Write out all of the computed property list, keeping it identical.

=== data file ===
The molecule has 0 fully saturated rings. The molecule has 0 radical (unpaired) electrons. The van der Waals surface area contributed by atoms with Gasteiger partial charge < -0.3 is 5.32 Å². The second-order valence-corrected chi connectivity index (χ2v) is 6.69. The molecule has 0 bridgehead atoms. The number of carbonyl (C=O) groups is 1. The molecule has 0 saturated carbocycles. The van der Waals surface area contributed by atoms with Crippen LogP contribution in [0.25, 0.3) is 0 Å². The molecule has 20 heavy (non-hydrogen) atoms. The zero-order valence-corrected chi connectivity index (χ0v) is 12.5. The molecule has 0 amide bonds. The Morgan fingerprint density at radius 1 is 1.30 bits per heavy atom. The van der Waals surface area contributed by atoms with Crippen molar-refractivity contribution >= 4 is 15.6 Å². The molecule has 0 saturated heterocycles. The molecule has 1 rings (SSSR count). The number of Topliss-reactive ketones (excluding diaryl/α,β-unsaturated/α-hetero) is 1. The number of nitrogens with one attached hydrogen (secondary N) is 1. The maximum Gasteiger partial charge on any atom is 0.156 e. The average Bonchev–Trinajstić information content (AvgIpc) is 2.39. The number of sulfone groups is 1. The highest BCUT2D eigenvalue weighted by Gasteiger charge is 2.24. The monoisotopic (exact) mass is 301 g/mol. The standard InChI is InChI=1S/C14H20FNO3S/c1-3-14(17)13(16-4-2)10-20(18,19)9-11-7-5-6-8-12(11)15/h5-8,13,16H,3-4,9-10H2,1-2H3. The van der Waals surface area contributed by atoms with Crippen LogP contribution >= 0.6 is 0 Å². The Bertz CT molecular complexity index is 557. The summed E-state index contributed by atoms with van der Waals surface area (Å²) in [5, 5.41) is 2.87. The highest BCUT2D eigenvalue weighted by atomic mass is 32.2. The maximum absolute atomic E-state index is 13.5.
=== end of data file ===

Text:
The molecule has 0 fully saturated rings. The molecule has 0 radical (unpaired) electrons. The van der Waals surface area contributed by atoms with Gasteiger partial charge < -0.3 is 5.32 Å². The second-order valence-corrected chi connectivity index (χ2v) is 6.69. The molecule has 0 bridgehead atoms. The number of carbonyl (C=O) groups is 1. The molecule has 0 saturated carbocycles. The van der Waals surface area contributed by atoms with Crippen LogP contribution in [0.25, 0.3) is 0 Å². The molecule has 20 heavy (non-hydrogen) atoms. The zero-order valence-corrected chi connectivity index (χ0v) is 12.5. The molecule has 0 amide bonds. The Morgan fingerprint density at radius 1 is 1.30 bits per heavy atom. The van der Waals surface area contributed by atoms with Crippen molar-refractivity contribution >= 4 is 15.6 Å². The molecule has 0 saturated heterocycles. The molecule has 1 rings (SSSR count). The number of Topliss-reactive ketones (excluding diaryl/α,β-unsaturated/α-hetero) is 1. The number of nitrogens with one attached hydrogen (secondary N) is 1. The maximum Gasteiger partial charge on any atom is 0.156 e. The average Bonchev–Trinajstić information content (AvgIpc) is 2.39. The number of sulfone groups is 1. The highest BCUT2D eigenvalue weighted by Gasteiger charge is 2.24. The monoisotopic (exact) mass is 301 g/mol. The standard InChI is InChI=1S/C14H20FNO3S/c1-3-14(17)13(16-4-2)10-20(18,19)9-11-7-5-6-8-12(11)15/h5-8,13,16H,3-4,9-10H2,1-2H3. The van der Waals surface area contributed by atoms with Crippen LogP contribution >= 0.6 is 0 Å². The Bertz CT molecular complexity index is 557. The summed E-state index contributed by atoms with van der Waals surface area (Å²) in [5, 5.41) is 2.87. The highest BCUT2D eigenvalue weighted by atomic mass is 32.2. The maximum absolute atomic E-state index is 13.5.